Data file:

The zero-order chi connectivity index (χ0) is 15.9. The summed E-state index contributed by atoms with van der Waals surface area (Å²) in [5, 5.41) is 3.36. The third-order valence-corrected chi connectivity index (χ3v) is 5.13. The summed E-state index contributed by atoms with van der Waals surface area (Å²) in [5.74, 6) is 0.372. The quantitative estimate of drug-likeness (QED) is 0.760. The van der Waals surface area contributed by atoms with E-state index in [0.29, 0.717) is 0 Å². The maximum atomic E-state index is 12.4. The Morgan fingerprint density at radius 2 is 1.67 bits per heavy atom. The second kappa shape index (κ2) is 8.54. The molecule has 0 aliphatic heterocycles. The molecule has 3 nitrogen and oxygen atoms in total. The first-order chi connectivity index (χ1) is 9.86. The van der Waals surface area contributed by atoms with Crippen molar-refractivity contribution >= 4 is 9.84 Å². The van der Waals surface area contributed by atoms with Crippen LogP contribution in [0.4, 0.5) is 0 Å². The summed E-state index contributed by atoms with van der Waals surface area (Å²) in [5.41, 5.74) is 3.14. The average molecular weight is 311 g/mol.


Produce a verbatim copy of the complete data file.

The zero-order chi connectivity index (χ0) is 15.9. The summed E-state index contributed by atoms with van der Waals surface area (Å²) in [5, 5.41) is 3.36. The third-order valence-corrected chi connectivity index (χ3v) is 5.13. The summed E-state index contributed by atoms with van der Waals surface area (Å²) in [5.74, 6) is 0.372. The quantitative estimate of drug-likeness (QED) is 0.760. The van der Waals surface area contributed by atoms with E-state index in [0.29, 0.717) is 0 Å². The maximum atomic E-state index is 12.4. The Morgan fingerprint density at radius 2 is 1.67 bits per heavy atom. The second kappa shape index (κ2) is 8.54. The molecule has 0 aliphatic heterocycles. The molecule has 3 nitrogen and oxygen atoms in total. The first-order chi connectivity index (χ1) is 9.86. The van der Waals surface area contributed by atoms with Crippen molar-refractivity contribution >= 4 is 9.84 Å². The van der Waals surface area contributed by atoms with Crippen LogP contribution in [0.4, 0.5) is 0 Å². The summed E-state index contributed by atoms with van der Waals surface area (Å²) in [5.41, 5.74) is 3.14. The average molecular weight is 311 g/mol.